Basic Curve Surface

  • 1,647 views
Uploaded on

 

More in: Business , Technology
  • Full Name Full Name Comment goes here.
    Are you sure you want to
    Your message goes here
    Be the first to comment
No Downloads

Views

Total Views
1,647
On Slideshare
0
From Embeds
0
Number of Embeds
0

Actions

Shares
Downloads
49
Comments
0
Likes
1

Embeds 0

No embeds

Report content

Flagged as inappropriate Flag as inappropriate
Flag as inappropriate

Select your reason for flagging this presentation as inappropriate.

Cancel
    No notes for slide

Transcript

  • 1. Basic theory of curve and surface
  • 2. Geometric representation
    • Parametric
    • Non-parametric
      • Explicit
      • Implicit
      • y = f(x)
      • f(x, y) = 0
    x = x(u), y = y(u)
  • 3. Geometric representation
    • Example - circle
    • Parametric
    • Non-parametric
      • Explicit
      • Implicit
      • y =  R 2 – x 2
      • x 2 + y 2 – R 2 = 0
    x = R cos  , y = R sin 
  • 4.
    • Each form has its own advantages and disadvantages, depending on the application for which the equation is used.
    Geometric representation
  • 5. Non-parametric (explicit)
    • Only one y value for each x value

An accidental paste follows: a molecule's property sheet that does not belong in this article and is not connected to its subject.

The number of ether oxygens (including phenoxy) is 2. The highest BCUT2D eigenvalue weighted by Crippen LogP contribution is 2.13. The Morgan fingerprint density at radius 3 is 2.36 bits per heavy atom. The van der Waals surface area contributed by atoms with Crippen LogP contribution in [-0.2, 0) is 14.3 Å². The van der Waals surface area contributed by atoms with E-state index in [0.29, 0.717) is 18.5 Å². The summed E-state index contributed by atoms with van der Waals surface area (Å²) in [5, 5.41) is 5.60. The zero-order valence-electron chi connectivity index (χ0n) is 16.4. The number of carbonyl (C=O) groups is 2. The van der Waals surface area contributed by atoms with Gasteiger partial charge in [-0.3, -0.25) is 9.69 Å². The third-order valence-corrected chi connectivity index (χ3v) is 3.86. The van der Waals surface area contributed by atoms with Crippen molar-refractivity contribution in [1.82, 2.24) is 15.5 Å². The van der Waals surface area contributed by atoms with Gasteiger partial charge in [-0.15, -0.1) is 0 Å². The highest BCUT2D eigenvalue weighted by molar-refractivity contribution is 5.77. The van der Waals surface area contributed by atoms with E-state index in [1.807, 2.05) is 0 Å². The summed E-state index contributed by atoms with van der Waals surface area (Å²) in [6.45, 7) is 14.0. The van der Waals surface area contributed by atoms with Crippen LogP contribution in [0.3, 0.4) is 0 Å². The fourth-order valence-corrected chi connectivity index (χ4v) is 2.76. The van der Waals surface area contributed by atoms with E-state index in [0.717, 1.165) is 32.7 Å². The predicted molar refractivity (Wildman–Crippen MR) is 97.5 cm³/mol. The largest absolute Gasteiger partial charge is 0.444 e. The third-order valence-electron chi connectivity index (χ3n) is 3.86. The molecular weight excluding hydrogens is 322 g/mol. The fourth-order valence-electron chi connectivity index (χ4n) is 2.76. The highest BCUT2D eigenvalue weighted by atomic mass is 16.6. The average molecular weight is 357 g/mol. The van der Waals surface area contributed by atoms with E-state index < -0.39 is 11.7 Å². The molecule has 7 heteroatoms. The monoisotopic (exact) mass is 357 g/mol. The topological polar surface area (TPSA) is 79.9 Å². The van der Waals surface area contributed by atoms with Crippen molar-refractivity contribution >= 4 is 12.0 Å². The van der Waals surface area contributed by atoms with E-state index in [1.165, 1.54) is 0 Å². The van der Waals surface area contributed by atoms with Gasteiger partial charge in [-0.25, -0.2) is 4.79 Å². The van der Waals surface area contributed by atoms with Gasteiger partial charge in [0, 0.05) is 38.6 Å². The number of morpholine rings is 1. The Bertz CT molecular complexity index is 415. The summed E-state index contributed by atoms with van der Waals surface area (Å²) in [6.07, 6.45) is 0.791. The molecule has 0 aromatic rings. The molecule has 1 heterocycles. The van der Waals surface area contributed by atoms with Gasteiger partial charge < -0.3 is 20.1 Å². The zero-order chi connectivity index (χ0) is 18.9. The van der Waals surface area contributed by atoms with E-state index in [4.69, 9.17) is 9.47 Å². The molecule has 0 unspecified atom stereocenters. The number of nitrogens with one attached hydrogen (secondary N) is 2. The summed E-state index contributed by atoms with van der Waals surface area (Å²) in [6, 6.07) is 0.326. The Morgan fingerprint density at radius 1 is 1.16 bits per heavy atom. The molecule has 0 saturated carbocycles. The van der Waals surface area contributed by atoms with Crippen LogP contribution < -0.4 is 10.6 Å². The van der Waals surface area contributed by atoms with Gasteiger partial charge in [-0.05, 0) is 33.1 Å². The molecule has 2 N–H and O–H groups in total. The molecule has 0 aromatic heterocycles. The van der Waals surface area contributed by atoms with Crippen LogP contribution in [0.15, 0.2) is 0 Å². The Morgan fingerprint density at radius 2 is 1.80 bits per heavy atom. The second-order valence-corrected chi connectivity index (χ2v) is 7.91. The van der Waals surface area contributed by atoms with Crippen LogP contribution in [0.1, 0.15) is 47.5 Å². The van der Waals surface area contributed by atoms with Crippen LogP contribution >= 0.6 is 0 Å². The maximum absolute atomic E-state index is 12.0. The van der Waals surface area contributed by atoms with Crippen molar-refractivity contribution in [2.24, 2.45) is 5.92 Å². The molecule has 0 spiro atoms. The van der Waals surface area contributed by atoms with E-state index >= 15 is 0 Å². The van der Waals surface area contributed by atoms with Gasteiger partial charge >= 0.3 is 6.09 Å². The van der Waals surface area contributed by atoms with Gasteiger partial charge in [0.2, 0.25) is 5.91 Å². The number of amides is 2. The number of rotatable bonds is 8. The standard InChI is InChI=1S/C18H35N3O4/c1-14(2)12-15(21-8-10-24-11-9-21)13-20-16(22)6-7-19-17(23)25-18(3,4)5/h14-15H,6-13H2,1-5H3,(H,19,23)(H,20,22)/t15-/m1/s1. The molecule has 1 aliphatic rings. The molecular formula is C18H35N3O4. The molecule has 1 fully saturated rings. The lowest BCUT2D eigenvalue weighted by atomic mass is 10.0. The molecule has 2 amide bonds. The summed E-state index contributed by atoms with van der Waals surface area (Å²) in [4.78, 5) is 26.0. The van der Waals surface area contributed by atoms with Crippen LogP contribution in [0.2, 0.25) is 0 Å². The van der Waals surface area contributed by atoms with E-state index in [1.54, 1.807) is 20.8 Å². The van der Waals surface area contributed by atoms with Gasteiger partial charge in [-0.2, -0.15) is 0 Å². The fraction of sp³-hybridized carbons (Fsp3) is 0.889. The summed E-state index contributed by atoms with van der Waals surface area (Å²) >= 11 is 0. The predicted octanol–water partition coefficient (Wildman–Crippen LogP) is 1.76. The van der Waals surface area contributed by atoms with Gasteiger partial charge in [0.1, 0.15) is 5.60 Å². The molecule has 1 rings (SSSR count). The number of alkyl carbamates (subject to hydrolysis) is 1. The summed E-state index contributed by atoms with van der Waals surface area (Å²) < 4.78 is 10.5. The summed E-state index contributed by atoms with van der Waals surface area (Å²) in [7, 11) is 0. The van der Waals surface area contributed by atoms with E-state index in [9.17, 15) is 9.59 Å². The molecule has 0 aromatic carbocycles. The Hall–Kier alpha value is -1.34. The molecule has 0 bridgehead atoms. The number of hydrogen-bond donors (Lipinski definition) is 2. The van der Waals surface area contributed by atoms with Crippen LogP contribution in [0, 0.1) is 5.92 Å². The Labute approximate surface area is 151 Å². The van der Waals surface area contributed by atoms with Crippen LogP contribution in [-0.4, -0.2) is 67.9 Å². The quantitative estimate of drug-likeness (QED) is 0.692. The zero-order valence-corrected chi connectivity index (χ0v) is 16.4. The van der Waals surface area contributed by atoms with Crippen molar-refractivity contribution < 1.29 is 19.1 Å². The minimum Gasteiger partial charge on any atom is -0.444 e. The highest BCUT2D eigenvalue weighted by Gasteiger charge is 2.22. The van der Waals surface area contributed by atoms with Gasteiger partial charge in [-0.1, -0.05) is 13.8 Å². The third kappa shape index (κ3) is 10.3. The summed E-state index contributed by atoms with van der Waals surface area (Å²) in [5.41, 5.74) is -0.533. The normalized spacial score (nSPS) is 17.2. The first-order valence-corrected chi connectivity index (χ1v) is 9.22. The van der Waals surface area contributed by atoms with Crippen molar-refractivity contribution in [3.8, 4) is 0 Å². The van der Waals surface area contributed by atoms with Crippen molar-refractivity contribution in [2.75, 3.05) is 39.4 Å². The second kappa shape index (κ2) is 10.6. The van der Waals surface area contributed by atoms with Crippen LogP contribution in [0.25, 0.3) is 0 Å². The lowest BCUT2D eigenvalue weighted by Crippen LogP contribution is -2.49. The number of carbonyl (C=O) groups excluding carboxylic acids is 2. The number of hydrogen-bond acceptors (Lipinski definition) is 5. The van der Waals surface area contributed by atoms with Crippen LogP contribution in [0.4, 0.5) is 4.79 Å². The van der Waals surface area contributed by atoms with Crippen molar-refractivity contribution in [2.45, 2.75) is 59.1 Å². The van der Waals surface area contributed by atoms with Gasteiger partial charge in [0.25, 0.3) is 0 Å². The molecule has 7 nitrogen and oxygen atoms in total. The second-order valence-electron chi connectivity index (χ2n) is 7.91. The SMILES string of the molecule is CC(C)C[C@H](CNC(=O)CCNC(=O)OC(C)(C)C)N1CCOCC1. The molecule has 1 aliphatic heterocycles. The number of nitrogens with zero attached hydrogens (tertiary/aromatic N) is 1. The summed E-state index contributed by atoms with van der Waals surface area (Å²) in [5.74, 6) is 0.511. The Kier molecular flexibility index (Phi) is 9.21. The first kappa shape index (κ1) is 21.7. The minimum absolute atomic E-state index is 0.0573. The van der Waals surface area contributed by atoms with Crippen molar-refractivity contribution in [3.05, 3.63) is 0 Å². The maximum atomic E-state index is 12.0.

• Cannot represent closed or multiple-valued curves such as circle
      • y = f(x)
  • 6. Non-parametric (implicit)
    • Advantages – can produce several type of curve – set the coefficients
    • Disadvantages
      • Not sure which variable to choose as the independent variable
    f(x,y) = 0 ax 2 + bxy + cy 2 + dx + ey + f = 0
  • 7. Non-parametric (cont)
    • Disadvantages
      • Non-parametric elements are axis dependant, so the choice of coordinate system affects the ease of using the element and calculating their properties.
      • Problem  if the curve has a vertical slope (infinity).
      • They represent unbounded geometry e.g
      • ax + by + c = 0
      • define an infinite line
  • 8. parametric
    • Express relationship for the x, y and z coordinates not in term of each other but of one or more independent variable (parameter).
    • Advantages
      • Offer more degrees of freedom for controlling the shape
        • (non-parametric) y= ax 3 + bx 2 + cx + d
        • (parametric) x = au 3 + bu 2 + cu + d
        • y = eu 3 + fu 2 + gu + h
  • 9. Parametric (cont)
    • Advantages (cont)
      • Transformations can be performed directly on parametric equations.
      • Parametric forms readily handle infinite slopes without breaking down computationally
      • dy/dx = (dy/du)/ (dx/du)
      • Completely separate the roles of the dependent and independent variable.
  • 10. Parametric (cont)
    • Advantages (cont)
      • easy to express in the form of vectors and matrices
      • Inherently bounded.
  • 11. Parametric curve
    • Use parameter to relate coordinate x and y (2D).
    • Analogy
      • Parameter t (time) – [ x(t), y(t) as the position of the particle at time t ]
    x y t1 t2 t3 t4 t5 t6
  • 12. Parametric curve
    • Fundamental geometric objects – lines, rays and line segment
    All share the same parametric representation a b line a b ray a b Line segment
  • 13. Parametric line
    • a = (a x , a y ), b = (b x , b y )
    • x(t ) = a x + (b x - a x )t
    • y(t) = a y + (b y - a y )t